International students find a variety of niches

There was a loaded moment after a lecture on Feb. 13 given by Matthew Swanson ’98, assistant director of admissions, on the subject of international student admissions at Williams. President Schapiro raised his hand and asked a question about the College’s ability to snag the interest of top international applicants away from the clutches of similar schools. Specifically, how did Swanson, the point man for the admissions office’s campaign to woo the best and brightest of the developing world, set Williams apart from the other colleges who sent representatives with him on regional recruiting tours?

The young alum deftly responded. He described a recent trip to China in which he and admissions officers from two other liberal arts colleges made the acquaintance of an extremely impressive girl. She took her three suitors on a whirlwind tour of Beijing, at the end of which, Swanson recounted, they “were all very taken with her.”

“And I ask you, Morty,” he finished, “where that girl ended up…”

His tone made clear to the audience that this young bachelorette is Berkshire bound. In fact, Ren Wei ’07 was accepted under Williams’ early decision program, and when she arrives at Williams in September, she plans to pursue a major in economics with a concentration in environmental studies, Swanson said.

The College is set to stake its claim as a major player on the global education scene. While other colleges, many with bigger names and farther-reaching reputations, are looking to cut funding for international student programs, Williams is reaffirming its commitment to national diversity. This commitment would, in Swanson’s words, give “maximum exposure to contrasting ideas and perspectives” to the college community. International students, it would seem, are to play a major role in the further diversification of the College. It is therefore critical to examine the effect these students have had on campus life, and the effect this campus has had on them.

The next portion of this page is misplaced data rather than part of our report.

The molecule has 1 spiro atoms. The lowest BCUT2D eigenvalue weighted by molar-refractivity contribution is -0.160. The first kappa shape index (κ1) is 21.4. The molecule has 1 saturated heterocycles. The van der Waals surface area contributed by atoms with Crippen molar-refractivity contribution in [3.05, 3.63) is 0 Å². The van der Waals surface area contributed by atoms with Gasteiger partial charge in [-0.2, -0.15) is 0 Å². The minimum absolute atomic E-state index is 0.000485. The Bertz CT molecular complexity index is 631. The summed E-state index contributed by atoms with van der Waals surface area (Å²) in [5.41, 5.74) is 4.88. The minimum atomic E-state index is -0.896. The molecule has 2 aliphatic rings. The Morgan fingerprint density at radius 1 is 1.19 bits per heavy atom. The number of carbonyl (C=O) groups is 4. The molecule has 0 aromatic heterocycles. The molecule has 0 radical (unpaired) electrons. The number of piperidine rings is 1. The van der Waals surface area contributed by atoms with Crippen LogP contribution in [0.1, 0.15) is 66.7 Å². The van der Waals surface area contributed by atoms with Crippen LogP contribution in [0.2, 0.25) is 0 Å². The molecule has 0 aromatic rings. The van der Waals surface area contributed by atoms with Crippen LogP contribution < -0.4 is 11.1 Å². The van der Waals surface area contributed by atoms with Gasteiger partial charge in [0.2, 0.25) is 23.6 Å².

The first thing to understand is that the number of international students is currently small relative to similar schools. At the Feb. 13 lecture, entitled “You’re From WHERE? Or What Happened to all the Americans?” which kicked off this year’s Faculty Lecture Series, Amy Pettengill-Fahnestock, assistant dean and international student advisor, and Swanson’s fellow lecturer, stated that the College’s international student population stands at 6 percent, or 118 students (a total which does not include students with dual citizenship). Mt. Holyoke College, in contrast, boasts a 16 percent international student population, and Macalester College comes in just shy of 14 percent.

That small group at the College, however, has had an enormous impact on student life, particularly in regard to academics. According to Pettengill-Fahnestock, 21 percent of international students have placed in the top 10 percent of their classes. Impressively, the top GPAs in both the sophomore and junior classes belong to international students. On that basis alone, an expansionary foreign policy on the part of the College looks like sound strategy.